School-age children: What to say about cancer

It’s not easy to talk with children aged 6 to 12 years old about the fact that you have cancer. You probably have questions about what words to use, and what reactions to expect. All families are different, and no one can write the perfect script for you and your child. But there are important things to keep in mind.

What you decide to tell your children will depend on many important things, such as:

  • The way in which you and your partner usually talk with your children about important family matters
  • Your children’s age and their ability to understand cancer
  • How ready you are to talk with them

What your child needs to know

Child development experts have learned what worries school aged children when their parent has cancer. Knowing these worries may help you decide what to say.

  • Give them simple, concrete information. You might say something like “There is a lump growing in my body that the doctors need to take out.”
  • Encourage them to ask you questions and emphasize that you will do your best to answer them.
  • Be as honest as possible with your children. Children often have fears that are worse than reality. Talking with them as soon as you are ready helps to begin the open, supportive, honest communication needed during your treatment.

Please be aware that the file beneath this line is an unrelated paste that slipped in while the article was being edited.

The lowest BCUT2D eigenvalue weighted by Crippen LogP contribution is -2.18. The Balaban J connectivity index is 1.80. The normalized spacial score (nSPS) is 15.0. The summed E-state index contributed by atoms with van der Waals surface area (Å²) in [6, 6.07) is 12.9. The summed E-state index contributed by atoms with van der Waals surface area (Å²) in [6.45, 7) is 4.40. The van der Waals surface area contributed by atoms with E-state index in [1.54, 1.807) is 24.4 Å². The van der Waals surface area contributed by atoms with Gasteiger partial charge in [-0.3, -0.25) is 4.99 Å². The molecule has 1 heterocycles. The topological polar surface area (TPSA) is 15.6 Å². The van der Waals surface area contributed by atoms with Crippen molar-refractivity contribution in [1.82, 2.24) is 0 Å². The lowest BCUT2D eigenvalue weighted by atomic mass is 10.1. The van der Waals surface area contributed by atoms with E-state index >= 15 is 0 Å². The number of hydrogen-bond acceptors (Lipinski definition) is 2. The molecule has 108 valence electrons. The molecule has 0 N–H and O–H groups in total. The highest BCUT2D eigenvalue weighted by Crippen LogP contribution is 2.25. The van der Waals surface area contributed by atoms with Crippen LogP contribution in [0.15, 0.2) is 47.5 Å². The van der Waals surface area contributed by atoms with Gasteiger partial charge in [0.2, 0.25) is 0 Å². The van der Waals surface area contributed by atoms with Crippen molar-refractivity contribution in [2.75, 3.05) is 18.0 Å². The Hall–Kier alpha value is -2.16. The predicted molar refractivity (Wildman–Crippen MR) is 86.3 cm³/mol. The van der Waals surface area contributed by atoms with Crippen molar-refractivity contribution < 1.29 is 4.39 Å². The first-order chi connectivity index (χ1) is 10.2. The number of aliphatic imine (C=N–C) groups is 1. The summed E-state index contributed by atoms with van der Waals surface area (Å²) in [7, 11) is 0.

• Don’t underestimate your children’s ability to understand spoken and unspoken information. It is important that you protect them from your conversations with other adults with whom you may want to discuss your health concerns in more depth. Even if they may not grasp everything that you are talking about with other adults, they will know that it is something serious, sad or scary by your tone of voice.
  • Talk to them in an age-appropriate way.

Common reactions

It’s important to remember that school-age children have probably heard of cancer before, and have formed ideas about it. The following reactions are common:

  • Return to behavior they had when they are younger, when stressed
  • They likely have heard about people dying from cancer and think that is going to happen to their parents. You need to be able to talk about this and reassure them that your goal is to get better
  • School-aged children may worry about you more than is necessary. Children have an active mind and a lot of imagination. They also may have inaccurate information about cancer. They need to know the facts from you.

While it can be hard, you want your children to feel comfortable coming to you at any time, with any question, and any worry.


American Cancer Society. (2005). Helping children when a family member has

Blum, D. CancerCare Connect. (2005) Helping children when a family member has cancer. Retrieved 6/30/08 from

Harpham, W. (1997). When a parent has cancer: a guide to caring for your children. New York: HarperCollins.

National Cancer Institute (n.d.) When someone in your family has cancer. Retrieved 7/1/08 from